Bill White's roleplaying game design blog, with emphasis on narrativist or story-heavy games.

Wednesday, June 03, 2009

Fixing Trail of Cthulhu

On my brother Mel's podcast Virtual Play, I ask "Is Trail of Cthulhu broken, or is it just me?" To my chagrin, that prompted a somewhat defensive reaction from TOC's advocates on Story-Games. I actually really like the game, and the title was merely intended (a) as an allusion to critiques of Trail of Cthulhu I've seen elsewhere, and (b) to wink at the fact that I made some mistakes in running the game. I was pleased that the conversation was generally positive and constructive in tone, and I even sent my game notes to one of the participants in the thread, who wanted to run the adventure himself. And there was an admission that the game's author is writing a supplement that contains alternative magic rules "along the lines" of something I suggested in the podcast episode.

I ran the game at Camp Nerdly 3 at the end of May 2009, and had a great time; it was a very satisfying run. But I was sensitized to pay attention to problematic aspects of running the game. And a conversation I had with independent insurgent and indie game designer Rob Bohl helped me identify one.

In Trail of Cthulhu, when you have a "contest" between two characters -- one is chasing the other, or some such -- you roll until someone fails, spending your precious skill pool points on each roll. This has a number of unhappy effects, chief among which is that it makes contests largely an exercise in die-rolling and point-spending, with the edge going to the character who can outspend the other.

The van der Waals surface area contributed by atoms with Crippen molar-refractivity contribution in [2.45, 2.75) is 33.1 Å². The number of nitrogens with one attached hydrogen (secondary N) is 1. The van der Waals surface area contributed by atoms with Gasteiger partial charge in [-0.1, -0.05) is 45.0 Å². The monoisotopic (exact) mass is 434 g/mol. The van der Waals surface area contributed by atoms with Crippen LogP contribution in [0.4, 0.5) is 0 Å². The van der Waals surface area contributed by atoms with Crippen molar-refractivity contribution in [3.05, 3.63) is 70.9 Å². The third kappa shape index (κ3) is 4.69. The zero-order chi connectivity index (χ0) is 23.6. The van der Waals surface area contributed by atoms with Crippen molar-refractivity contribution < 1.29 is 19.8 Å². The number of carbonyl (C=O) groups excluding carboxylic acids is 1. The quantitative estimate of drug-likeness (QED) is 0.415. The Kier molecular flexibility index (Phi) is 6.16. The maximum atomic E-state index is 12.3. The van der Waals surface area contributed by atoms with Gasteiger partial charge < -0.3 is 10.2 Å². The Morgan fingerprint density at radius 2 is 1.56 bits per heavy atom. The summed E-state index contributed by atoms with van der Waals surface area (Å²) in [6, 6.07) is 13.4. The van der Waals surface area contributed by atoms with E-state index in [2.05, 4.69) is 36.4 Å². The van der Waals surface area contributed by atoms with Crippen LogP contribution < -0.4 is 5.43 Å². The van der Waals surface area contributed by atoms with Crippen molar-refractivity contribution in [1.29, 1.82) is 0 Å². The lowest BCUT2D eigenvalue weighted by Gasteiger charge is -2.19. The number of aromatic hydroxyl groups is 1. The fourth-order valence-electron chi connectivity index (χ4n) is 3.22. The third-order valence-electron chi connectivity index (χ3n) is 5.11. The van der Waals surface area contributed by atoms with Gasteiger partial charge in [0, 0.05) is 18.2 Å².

Fixing the Contest

It might be more fun if there were some "tactical" decision-making going on. The idea I had on the drive home from Nerdly was this: you spend for an automatic success, but the amount you have to spend goes up each round until you "reset" by rolling instead of spending.

So, for example, if you're chasing me, you spend from your Athletics and I spend from my Athletics and/or Fleeing.  On the first round, you spend 1 for an automatic success and so do I. On the next round, you roll and I spend 2 for an automatic success. On the third round, we both spend for automatic successes, but I have to spend 3 and you spend only 1, because you "reset" in the last round.

This strikes me as setting up an interesting choice for players each round. Now, I think that there should be a system for setting the difficulty of the roll based on the differential between the two pools. I think for every 3 points you are lower or higher than the opponent, your target number of 4 goes up or down by one, rounded down. So if your Athletics is 8 and my Fleeing is 12, my skill roll is 3 or higher and yours is 5 or better. 

This means that if the differential is 10 or more, the lower value automatically fails on the roll and the higher value automatically wins -- no rolling necessary. Or should there be a 6 always succeeds, 1 always fails rule? Probably yes.

You could use a similar system in combat, where a hit always takes an opponent out unless the victim succeeds on a roll of Health versus the damage.